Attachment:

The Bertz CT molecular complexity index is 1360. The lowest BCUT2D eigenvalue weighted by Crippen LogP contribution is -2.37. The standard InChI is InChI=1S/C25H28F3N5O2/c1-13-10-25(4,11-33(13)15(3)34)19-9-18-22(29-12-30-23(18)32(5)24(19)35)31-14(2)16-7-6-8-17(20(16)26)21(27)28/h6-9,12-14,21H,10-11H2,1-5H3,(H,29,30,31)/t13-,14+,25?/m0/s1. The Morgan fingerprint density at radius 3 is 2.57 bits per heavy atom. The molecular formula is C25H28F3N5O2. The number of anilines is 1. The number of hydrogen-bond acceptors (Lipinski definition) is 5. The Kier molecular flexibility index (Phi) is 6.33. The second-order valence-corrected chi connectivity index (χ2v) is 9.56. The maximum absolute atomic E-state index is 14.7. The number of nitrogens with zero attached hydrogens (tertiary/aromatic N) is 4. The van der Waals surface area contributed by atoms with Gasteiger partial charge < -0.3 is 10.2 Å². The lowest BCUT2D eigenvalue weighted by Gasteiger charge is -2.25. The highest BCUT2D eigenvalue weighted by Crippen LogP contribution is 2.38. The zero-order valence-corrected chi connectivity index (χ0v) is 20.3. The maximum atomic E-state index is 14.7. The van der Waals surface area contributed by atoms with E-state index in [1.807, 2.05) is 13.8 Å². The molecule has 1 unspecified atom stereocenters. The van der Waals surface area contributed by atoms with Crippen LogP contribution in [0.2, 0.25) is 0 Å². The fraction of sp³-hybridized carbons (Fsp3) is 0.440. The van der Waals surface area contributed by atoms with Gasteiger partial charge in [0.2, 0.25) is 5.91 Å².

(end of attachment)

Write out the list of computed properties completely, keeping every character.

The Bertz CT molecular complexity index is 1360. The lowest BCUT2D eigenvalue weighted by Crippen LogP contribution is -2.37. The standard InChI is InChI=1S/C25H28F3N5O2/c1-13-10-25(4,11-33(13)15(3)34)19-9-18-22(29-12-30-23(18)32(5)24(19)35)31-14(2)16-7-6-8-17(20(16)26)21(27)28/h6-9,12-14,21H,10-11H2,1-5H3,(H,29,30,31)/t13-,14+,25?/m0/s1. The Morgan fingerprint density at radius 3 is 2.57 bits per heavy atom. The molecular formula is C25H28F3N5O2. The number of anilines is 1. The number of hydrogen-bond acceptors (Lipinski definition) is 5. The Kier molecular flexibility index (Phi) is 6.33. The second-order valence-corrected chi connectivity index (χ2v) is 9.56. The maximum absolute atomic E-state index is 14.7. The number of nitrogens with zero attached hydrogens (tertiary/aromatic N) is 4. The van der Waals surface area contributed by atoms with Gasteiger partial charge < -0.3 is 10.2 Å². The lowest BCUT2D eigenvalue weighted by Gasteiger charge is -2.25. The highest BCUT2D eigenvalue weighted by Crippen LogP contribution is 2.38. The zero-order valence-corrected chi connectivity index (χ0v) is 20.3. The maximum atomic E-state index is 14.7. The van der Waals surface area contributed by atoms with E-state index in [1.807, 2.05) is 13.8 Å². The molecule has 1 unspecified atom stereocenters. The van der Waals surface area contributed by atoms with Crippen LogP contribution in [0.2, 0.25) is 0 Å². The fraction of sp³-hybridized carbons (Fsp3) is 0.440. The van der Waals surface area contributed by atoms with Gasteiger partial charge in [0.2, 0.25) is 5.91 Å².